This doesn’t really sound good to me … glad that you’re ok now! Funny that you didn’t bleed … Hope the “ugly gap” will recover! ;-)

          • Catherine Lussier


  • Hugo Benício

    This is a must-read article for all riversurfers (specially beginners). Great work!

    • Riverbreak Magazine

      Thanks Hugo — same here! We think every river surfer (and especially beginners) should very well be aware of the risks associated with wearing (ankle) leashes. This does not imply, though, that leashes are bad, but people should at a minimum KNOW the risks.

  • Dieter Stangl

    We had a short discussion about that dangers yesterday here in Munich at an international riverwave forum (Flusswellen Forum). I think what is absolutely needed is a leash that has a predetermined braking point, at best near the surfer side velcro. The breaking point should be exchangeable and be available in different strengths.

    • Dieter

      …and I started a discussion on Facebook and there the best idea IMHO was the solution to fix the leash on the arm, but with only a part of the velcro, in a way that part of the velcro is bended downside up, covering itself. Thus, a not too strong force may open the velcro (and not hurt your shoulder joint)

      • Riverbreak Magazine

        Hey Dieter, thanks for tacking up the leash issue — the dangers and risks that are associated with wearing a leash can’t be stressed enough. Great to see you bringing in the results of the current discussions of Facebook. Could you post a photo showing how you would fix the leash on the arm? Cheers!

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  • Tommy

    Wear a quick release leash around your waist or arm. No velcro whatsoever.

    Also, wear a damned helmet and pfd. You’re just as likely to need them as any other kayaker out on the river who’s been using the proper safety equipment for years.

    • Riverbreak Magazine

      Tommy, thanks — any quick release leashes you could recommend? The release system would need to be at the end of the leash that is attached to your body.

      • Tommy

        This would work; Patagonia P-Vest Rescue Swimmers Quick Release Belt. Give it a google. But as I said in my post, if you’re on a river you need to be wearing a pfd, no excuses., its low profile and has quick release options.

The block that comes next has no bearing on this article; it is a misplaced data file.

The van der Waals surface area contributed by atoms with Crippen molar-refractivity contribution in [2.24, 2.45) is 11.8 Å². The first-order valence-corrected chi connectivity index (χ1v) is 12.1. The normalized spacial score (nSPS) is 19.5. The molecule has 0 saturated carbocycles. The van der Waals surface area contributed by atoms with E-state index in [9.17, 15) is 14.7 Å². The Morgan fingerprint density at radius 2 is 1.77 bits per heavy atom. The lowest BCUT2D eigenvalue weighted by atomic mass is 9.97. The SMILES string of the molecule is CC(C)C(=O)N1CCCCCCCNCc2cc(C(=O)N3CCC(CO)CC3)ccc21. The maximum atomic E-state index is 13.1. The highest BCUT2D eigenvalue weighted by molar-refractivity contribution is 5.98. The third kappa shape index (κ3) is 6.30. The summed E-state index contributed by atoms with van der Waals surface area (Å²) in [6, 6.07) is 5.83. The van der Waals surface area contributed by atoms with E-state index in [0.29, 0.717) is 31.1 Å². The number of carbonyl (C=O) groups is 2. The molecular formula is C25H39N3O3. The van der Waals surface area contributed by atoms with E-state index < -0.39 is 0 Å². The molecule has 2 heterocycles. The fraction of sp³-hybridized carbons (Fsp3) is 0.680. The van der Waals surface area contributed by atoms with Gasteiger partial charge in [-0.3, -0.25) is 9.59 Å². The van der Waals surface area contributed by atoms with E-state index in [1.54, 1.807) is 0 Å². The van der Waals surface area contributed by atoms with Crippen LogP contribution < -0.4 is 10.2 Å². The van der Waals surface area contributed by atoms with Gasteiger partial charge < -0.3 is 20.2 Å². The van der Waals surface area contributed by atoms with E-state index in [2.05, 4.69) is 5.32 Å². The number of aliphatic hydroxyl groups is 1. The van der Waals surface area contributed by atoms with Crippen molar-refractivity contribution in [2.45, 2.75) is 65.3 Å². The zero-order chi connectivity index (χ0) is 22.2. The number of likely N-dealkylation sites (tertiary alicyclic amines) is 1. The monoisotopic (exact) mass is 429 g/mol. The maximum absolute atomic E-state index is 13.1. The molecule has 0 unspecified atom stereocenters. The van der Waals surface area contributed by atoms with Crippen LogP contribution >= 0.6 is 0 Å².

I think river surfing is extremely cool and fully support it. If it’s done safely. If your not wearing the proper equipment you put yourself and those who try to rescue you in danger. I’ve been a whitewater professional for 20 years, with that said anyone on a whitewater river in any capacity needs to be wearing a pfd, even river surfers.

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  • Philip Mather

    Same has been discussed on the Thames in London, I’d suggest a quick release belt like the one I bought I have not however, luckily, had to use this in anger. Nice bright ball to pull and release and would allow those with ankle leashes to simply “convert” them. As an engineer I can’t suggest trying to design a system with a set breakage limit, seems overly complex and the only benefit would be if you were unconscious or otherwise unable to operate a quick release but I’d imagine in most situation like that you’re going to be relying on others anyway and into a whole new world of trouble.

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  • Jbones

    An easy solution I came up with is to attach the leash to your board using a zip tie as the middle connector between the two. Standard zip ties can withstand 50lbs of pressure, so if you get hung up the zip tie should break easily. Because everyone is a different weight, you can use different strength zip ties to add or subtract as needed, or double them up if you find that a single one breaks too often and too easily.

    • Loren Lebowski

      jbones, Ive tried regular zip ties and they seem to break too easy. Have you had any luck with 120 lb rated zip ties? I think the zip tie is an easy solution to help with the leash problem. In boise, we have deep eddys around the wave. The most significant hazards at boise are 1) getting struck by your board, ending up unconscious 2) chasing an unleashed board down river towards numerous hazards. Leashes help eliminate these two hazards, but obviously create another hazard. Many of us use DK leashes with quick release pins, but I think a zip tie that you could break would improve things and be cheap.

  • Jesse Marohn

    any thoughts on if board builders should not include a leash cup with a board. O’fishl and I believe there are some other brands of stick-on leash plugs on the market, that could be purchased and placed on any board.